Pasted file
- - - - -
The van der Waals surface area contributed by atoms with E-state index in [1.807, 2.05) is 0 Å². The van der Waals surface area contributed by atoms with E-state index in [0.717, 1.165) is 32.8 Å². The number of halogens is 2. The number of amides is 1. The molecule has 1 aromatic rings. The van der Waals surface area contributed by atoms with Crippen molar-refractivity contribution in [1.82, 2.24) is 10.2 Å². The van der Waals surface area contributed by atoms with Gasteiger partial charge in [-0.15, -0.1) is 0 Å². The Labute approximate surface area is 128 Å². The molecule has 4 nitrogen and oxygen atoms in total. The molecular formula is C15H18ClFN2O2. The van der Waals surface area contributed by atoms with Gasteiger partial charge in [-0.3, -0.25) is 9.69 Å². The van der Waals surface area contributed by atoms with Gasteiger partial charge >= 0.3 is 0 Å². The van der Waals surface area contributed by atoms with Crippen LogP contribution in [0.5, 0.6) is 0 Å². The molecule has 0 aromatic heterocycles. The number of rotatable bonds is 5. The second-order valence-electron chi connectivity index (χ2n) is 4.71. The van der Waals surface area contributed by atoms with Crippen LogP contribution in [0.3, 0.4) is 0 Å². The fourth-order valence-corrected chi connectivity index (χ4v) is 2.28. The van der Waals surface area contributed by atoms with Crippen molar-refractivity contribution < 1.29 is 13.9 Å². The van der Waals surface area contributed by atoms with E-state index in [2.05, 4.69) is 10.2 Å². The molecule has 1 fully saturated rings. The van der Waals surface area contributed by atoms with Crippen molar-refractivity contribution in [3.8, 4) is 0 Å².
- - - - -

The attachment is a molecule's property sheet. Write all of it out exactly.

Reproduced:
The van der Waals surface area contributed by atoms with E-state index in [1.807, 2.05) is 0 Å². The van der Waals surface area contributed by atoms with E-state index in [0.717, 1.165) is 32.8 Å². The number of halogens is 2. The number of amides is 1. The molecule has 1 aromatic rings. The van der Waals surface area contributed by atoms with Crippen molar-refractivity contribution in [1.82, 2.24) is 10.2 Å². The van der Waals surface area contributed by atoms with Gasteiger partial charge in [-0.15, -0.1) is 0 Å². The Labute approximate surface area is 128 Å². The molecule has 4 nitrogen and oxygen atoms in total. The molecular formula is C15H18ClFN2O2. The van der Waals surface area contributed by atoms with Gasteiger partial charge in [-0.3, -0.25) is 9.69 Å². The van der Waals surface area contributed by atoms with Gasteiger partial charge >= 0.3 is 0 Å². The van der Waals surface area contributed by atoms with Crippen LogP contribution in [0.5, 0.6) is 0 Å². The molecule has 0 aromatic heterocycles. The number of rotatable bonds is 5. The second-order valence-electron chi connectivity index (χ2n) is 4.71. The van der Waals surface area contributed by atoms with Crippen LogP contribution in [0.3, 0.4) is 0 Å². The fourth-order valence-corrected chi connectivity index (χ4v) is 2.28. The van der Waals surface area contributed by atoms with Crippen molar-refractivity contribution < 1.29 is 13.9 Å². The van der Waals surface area contributed by atoms with E-state index in [2.05, 4.69) is 10.2 Å². The molecule has 1 fully saturated rings. The van der Waals surface area contributed by atoms with Crippen molar-refractivity contribution in [3.8, 4) is 0 Å².